Code 2053(a)(3) allows an estate to deduct claims that are paid in calculating estate taxes. Oftentimes, estate litigation involves disputed claims. Are the payment of those claims deductible?
They can be, but not if the payment is attributable to the testator’s testamentary intent. This was illustrated in a recent Tax Court case.
In the case, a caretaker of the decedent was a $100,000 pecuniary beneficiary under the decedent’s first set of trust documents. Under a second set of documents, the caretaker became a testamentary trust beneficiary. When the decedent died, litigation ensued between the caretaker and members of the decedent’s family. The parties settled, and the caretaker was paid $575,000.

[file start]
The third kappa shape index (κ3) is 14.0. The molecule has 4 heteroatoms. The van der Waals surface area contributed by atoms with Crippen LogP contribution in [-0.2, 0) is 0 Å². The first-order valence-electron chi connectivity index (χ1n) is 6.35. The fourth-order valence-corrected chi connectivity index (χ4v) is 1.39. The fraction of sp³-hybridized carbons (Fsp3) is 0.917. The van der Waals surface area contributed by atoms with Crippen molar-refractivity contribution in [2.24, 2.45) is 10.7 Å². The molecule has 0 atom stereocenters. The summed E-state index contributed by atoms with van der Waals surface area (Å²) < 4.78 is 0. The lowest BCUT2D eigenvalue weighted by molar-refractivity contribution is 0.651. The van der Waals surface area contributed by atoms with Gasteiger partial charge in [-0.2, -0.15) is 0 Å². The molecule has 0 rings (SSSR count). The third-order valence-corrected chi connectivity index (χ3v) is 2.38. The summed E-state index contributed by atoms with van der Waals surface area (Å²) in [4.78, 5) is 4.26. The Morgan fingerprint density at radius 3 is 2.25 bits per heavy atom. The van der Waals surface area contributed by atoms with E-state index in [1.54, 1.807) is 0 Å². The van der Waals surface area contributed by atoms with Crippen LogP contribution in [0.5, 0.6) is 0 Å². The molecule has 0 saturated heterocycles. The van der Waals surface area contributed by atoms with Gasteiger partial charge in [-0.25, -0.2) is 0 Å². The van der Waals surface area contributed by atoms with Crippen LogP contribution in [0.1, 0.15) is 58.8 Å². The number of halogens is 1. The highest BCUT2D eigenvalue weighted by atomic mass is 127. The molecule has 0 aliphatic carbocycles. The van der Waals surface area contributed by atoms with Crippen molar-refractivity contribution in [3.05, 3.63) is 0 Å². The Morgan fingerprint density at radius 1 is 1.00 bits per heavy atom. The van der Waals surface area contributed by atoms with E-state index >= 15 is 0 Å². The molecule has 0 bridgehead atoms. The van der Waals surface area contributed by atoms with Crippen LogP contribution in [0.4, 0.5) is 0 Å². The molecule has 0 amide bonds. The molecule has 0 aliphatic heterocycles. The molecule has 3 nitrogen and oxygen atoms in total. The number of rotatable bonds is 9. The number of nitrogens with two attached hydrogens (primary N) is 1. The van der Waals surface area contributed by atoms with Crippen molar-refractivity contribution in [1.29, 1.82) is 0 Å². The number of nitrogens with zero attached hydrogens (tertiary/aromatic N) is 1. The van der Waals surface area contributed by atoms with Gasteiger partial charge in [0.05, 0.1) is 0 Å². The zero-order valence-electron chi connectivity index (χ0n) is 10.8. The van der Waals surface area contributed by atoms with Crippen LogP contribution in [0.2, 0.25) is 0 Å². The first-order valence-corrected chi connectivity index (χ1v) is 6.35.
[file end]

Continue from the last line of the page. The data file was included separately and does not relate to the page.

The estate treated the first $100,000 as a bequest to the caretaker. They then sought to deduct the remaining payment as a deductible claim under Code §2053(a)(3).
Not so fast, said the Tax Court. A requirement for deductibility is that the claim is based on adequate consideration. The Court found that the caretaker had been fully paid for his lifetime services, and thus there was no consideration given to the deceased for the payment to him – also, no claim for unpaid compensation had been filed. Further, per the caretaker being a named beneficiary in both the first and second trust documents, it was clear that the payment was in settlement and a substitute for the gifts provided in the trust documents. As such, the payments were attributable to the decedent’s testamentary intent, and thus not deductible.
The estate also sought deductibility under Code §2053(a)(3) per the payment being made to “preserve estate assets.” The Tax Court determined that such grounds did not apply when the payment is attributable to testamentary intent.
Estate of Sylvia E. Bates, TC Memo 2012-314